Media development in the Asian century

When you look up ‘engagement‘ in Wikipedia, you see that they give top billing to the idea of betrothal – engagement as “a promise to wed” and “the period of time between a marriage proposal and a marriage.”

They recall that, “it was not uncommon for parents betrothing children to arrange marriages many years before the engaged couple were old enough and ready to marry.”

This could be a metaphor for Australia’s relationship with Asia.

We feel somehow that we are engaged, but we know we are not ready, and we don’t know how long the betrothal period will last.

Increasingly, we recognise the need for Australia to be more Asia-capable and Asia-literate, but what is less clear is whether we want to have a full-on relationship.

And does Asia want us, for that matter? We see financial benefit in a union, but are our hearts in it?

In the course of the Asia Pacific Journalism Centre’s (APJC) international development work in Asia, we get to hear from Asian journalists about how they find Australian society.

The feedback from these future opinion leaders is usually very positive, but it also includes elements that could work against the goal of Asian engagement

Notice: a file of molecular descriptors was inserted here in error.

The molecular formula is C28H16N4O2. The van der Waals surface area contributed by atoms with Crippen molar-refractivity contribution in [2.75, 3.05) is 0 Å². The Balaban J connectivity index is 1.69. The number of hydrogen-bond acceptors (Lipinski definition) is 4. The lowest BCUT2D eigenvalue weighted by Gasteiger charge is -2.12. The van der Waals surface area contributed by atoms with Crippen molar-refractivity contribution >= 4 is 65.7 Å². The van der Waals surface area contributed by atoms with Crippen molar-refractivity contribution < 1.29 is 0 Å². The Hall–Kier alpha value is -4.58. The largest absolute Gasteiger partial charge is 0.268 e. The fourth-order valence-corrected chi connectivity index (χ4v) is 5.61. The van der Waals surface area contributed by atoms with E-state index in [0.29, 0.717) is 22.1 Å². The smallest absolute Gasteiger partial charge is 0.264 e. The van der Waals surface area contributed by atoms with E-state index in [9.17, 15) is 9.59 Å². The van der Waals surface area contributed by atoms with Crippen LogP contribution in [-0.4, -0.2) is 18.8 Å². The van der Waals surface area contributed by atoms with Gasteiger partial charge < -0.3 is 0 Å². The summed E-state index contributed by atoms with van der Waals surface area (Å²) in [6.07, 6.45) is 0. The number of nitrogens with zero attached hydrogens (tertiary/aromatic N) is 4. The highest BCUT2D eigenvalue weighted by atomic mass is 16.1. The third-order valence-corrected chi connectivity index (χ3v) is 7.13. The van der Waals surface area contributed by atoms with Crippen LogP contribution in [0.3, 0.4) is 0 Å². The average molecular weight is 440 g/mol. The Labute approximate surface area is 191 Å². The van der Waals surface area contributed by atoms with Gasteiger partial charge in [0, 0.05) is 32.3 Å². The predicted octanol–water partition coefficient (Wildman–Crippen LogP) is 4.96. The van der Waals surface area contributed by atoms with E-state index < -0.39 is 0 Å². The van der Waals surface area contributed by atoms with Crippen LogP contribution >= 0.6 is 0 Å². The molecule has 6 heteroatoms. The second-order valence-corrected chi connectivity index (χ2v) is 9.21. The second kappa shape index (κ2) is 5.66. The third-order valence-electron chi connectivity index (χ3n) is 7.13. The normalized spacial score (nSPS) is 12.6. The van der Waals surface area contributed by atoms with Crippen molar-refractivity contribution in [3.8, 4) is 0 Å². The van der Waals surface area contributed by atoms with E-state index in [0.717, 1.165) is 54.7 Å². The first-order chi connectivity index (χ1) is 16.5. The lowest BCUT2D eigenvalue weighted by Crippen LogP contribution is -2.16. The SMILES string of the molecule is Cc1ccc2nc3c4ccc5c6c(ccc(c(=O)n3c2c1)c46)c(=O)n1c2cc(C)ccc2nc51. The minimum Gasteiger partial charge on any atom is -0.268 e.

For example, a “bossy” asylum seeker policy; residual anti-Asian sentiment in everyday life, including in the media; a western/Anglo “superiority” in public discourse; human rights “hypocrisy” over indigenous policy failures and our involvement in Iraq;  and the “exploitative” side of the international student business.

It’s an area worthy of on-going study. If we want a sophisticated engagement with Asia, we need to put more effort into hearing what “Asia” thinks and wants. Any serious betrothal demands this.

At the APJC, we try to do this through cultural exchange programs for Australian journalists.

The journalists who take part in these programs invariably describe them as being “transformational”.

The New Colombo initiative will provide further opportunity to satisfy this thirst for knowledge and experience of Asia.

APJC is very pleased to have the backing of ANZ for a new China-Australia Journalist Exchange. This includes business and economic content, but also seeks to connect more broadly with Chinese society.

We are currently planning a summer school in China for Australian journalists. So, in betrothal terms, you could say that we have declared our heart.

We know that news media, along with the education sector, play an important role in shaping public perceptions of Asia, and in encouraging community support for engagement initiatives.


This is an extract of the speech given by APJC director John Wallace at the inaugural Australia Asia Education Engagement Symposium held in Melbourne on March 31 – April 1, 2014.